24. In 1885 Coca-Cola started making wine with coca leaves which later converted into a soft drink. But in 1903 coca leaves were removed as an ingredient from the drink as there was a public outcry owing to the effects of cocaine from the leaves. Our favorite soda has come quite far along and Coca-Cola is now one of the most famous soft drink in the world.

25. Following up on Brazil, Peru has the second largest share of the Amazon Rainforest. So much so that almost 60% of the country is covered by it.

26. Lake Titicaca on the border of Peru and Bolivia is the highest navigable lake on earth with a surface elevation of 3812 meters (12,507 ft). By volume of water and surface area, it also holds the place for the largest lake in South-America. There are several islands around the lake and exploring the lake makes for a great activity when in Peru.

27. The sacred city of Caral-Supe just a few hours north of the capital city of Lima is the oldest site to be occupied by humans in the Americas that have been discovered. It covers a sprawling 1,546 acre and dates back 5000 years.

28. Peru has 3 official languages namely Spanish, Quechua and Aymara which is spoken by the majority of the populace. But there are groups that speak Asháninka as well as a large number of minor Amazonian languages.

29. Peru’s national drink is called the Pisco Sour. The ingredients that go into making the drink are Pisco (grape) brandy, lemon, sugar, egg white, ice and is finished with Angostura bitters. It is said that it takes almost 13 pounds of grapes to make one bottle of Pisco. Forget about your favorite beverage and try this Peruvian favorite when you’re there!

30. El Nino is a phenomenon that is characterized by unusually warm ocean temperatures. It has been named El Nino because the word literally translated as Baby Jesus. This name is used because it arrives on the coast of Ecuador and Peru around Christmas every year.

Peru, as a country, is rich in cultural heritage and also home to various indigenous tribes of the Andean region. From the famous history of the Quechuas and the Incas to the unadulterated beauty of Machu Picchu, Peru makes for a country to savor.

Well, you can pick up and go through a guidebook of Peru and all you will find are the details about its marvelous ancient ruins and merry lifestyle. While the country is, indeed, all about that, there are few locations that do not get the kind of highlight & appreciation that they deserve. Just because you're planning to take a gap year in Peru, make sure to explore some of the lesser known sites in and around Cusco, that are not as renowned as Macchu Picchu, but are equally fascinating.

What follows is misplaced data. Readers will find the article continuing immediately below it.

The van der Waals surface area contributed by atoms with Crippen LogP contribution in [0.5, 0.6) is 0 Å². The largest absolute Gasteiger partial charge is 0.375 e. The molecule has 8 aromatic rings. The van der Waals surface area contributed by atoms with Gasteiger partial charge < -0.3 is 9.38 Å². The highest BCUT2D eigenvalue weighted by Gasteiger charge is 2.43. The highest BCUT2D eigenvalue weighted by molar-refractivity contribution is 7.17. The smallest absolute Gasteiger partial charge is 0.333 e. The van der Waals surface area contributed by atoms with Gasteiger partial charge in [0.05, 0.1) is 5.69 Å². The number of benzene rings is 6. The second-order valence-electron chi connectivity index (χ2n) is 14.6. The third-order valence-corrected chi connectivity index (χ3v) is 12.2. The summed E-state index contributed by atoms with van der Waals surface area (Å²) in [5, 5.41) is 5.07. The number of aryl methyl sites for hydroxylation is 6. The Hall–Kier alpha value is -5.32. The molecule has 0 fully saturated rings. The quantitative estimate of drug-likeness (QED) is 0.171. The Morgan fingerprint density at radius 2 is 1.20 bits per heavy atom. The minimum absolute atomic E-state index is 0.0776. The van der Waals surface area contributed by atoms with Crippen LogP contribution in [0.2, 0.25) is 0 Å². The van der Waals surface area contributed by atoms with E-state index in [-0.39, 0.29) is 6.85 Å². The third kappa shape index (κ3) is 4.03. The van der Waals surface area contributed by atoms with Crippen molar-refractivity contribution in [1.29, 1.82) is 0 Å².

Let’s find out some of the off-beat places to explore in Peru:

1. Las Salinas de Maras

How often would you stop on your way to somewhere just to witness an arena full of salt pans? Not much I believe. When you travel towards the Sacred Valley, around 40kms outside Cusco you will find a pool of almost 3000 salt pans. Located at an elevation of nearly 4000m in the Urubamba Valley, these pans are known to be formed during the pre-Inca times. And they are totally worth a visit!

2. Qenko

An ancient Inca site in the Sacred Valley of Peru, Qenko is one of the largest holy places in all of Peru. It is located at a minuscule distance of 6kms from the main city of Cusco but often misses out the attention of many travelers in the shed of Macchu Picchu and other famous archeological sites. It is said to be the location where sacrifices and mummifications used to take place during the ancient days.

3. Colca Canyon

If you thought that the Grand Canyon in the US is the deepest in the world, that’s probably because you may have not heard much about the Colca Canyon. Located in the southern part of Peru, it is the second deepest canyon in the country and doubles the depth of the Grand Canyon. Although visited by a decent number of tourists every year, the location is yet to receive the deserved attention.